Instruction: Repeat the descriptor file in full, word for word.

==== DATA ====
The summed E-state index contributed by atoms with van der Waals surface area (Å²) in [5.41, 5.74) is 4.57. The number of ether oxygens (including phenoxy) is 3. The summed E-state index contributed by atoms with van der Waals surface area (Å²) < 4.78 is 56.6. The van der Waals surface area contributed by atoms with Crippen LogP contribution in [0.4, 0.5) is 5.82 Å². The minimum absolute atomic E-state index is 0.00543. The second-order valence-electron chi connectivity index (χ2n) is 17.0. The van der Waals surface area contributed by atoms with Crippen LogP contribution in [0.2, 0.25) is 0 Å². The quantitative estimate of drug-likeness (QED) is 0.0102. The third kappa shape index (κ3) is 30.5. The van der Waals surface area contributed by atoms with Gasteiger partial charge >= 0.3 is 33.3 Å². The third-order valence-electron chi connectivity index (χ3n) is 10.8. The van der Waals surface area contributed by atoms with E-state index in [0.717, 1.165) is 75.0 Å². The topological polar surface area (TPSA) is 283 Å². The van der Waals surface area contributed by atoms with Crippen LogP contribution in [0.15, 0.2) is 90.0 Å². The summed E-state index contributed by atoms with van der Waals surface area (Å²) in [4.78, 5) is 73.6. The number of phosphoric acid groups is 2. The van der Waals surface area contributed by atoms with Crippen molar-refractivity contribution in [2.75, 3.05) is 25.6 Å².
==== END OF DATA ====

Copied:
The summed E-state index contributed by atoms with van der Waals surface area (Å²) in [5.41, 5.74) is 4.57. The number of ether oxygens (including phenoxy) is 3. The summed E-state index contributed by atoms with van der Waals surface area (Å²) < 4.78 is 56.6. The van der Waals surface area contributed by atoms with Crippen LogP contribution in [0.4, 0.5) is 5.82 Å². The minimum absolute atomic E-state index is 0.00543. The second-order valence-electron chi connectivity index (χ2n) is 17.0. The van der Waals surface area contributed by atoms with Crippen LogP contribution in [0.2, 0.25) is 0 Å². The quantitative estimate of drug-likeness (QED) is 0.0102. The third kappa shape index (κ3) is 30.5. The van der Waals surface area contributed by atoms with Gasteiger partial charge >= 0.3 is 33.3 Å². The third-order valence-electron chi connectivity index (χ3n) is 10.8. The van der Waals surface area contributed by atoms with E-state index in [0.717, 1.165) is 75.0 Å². The topological polar surface area (TPSA) is 283 Å². The van der Waals surface area contributed by atoms with Crippen LogP contribution in [0.15, 0.2) is 90.0 Å². The summed E-state index contributed by atoms with van der Waals surface area (Å²) in [4.78, 5) is 73.6. The number of phosphoric acid groups is 2. The van der Waals surface area contributed by atoms with Crippen molar-refractivity contribution in [2.75, 3.05) is 25.6 Å².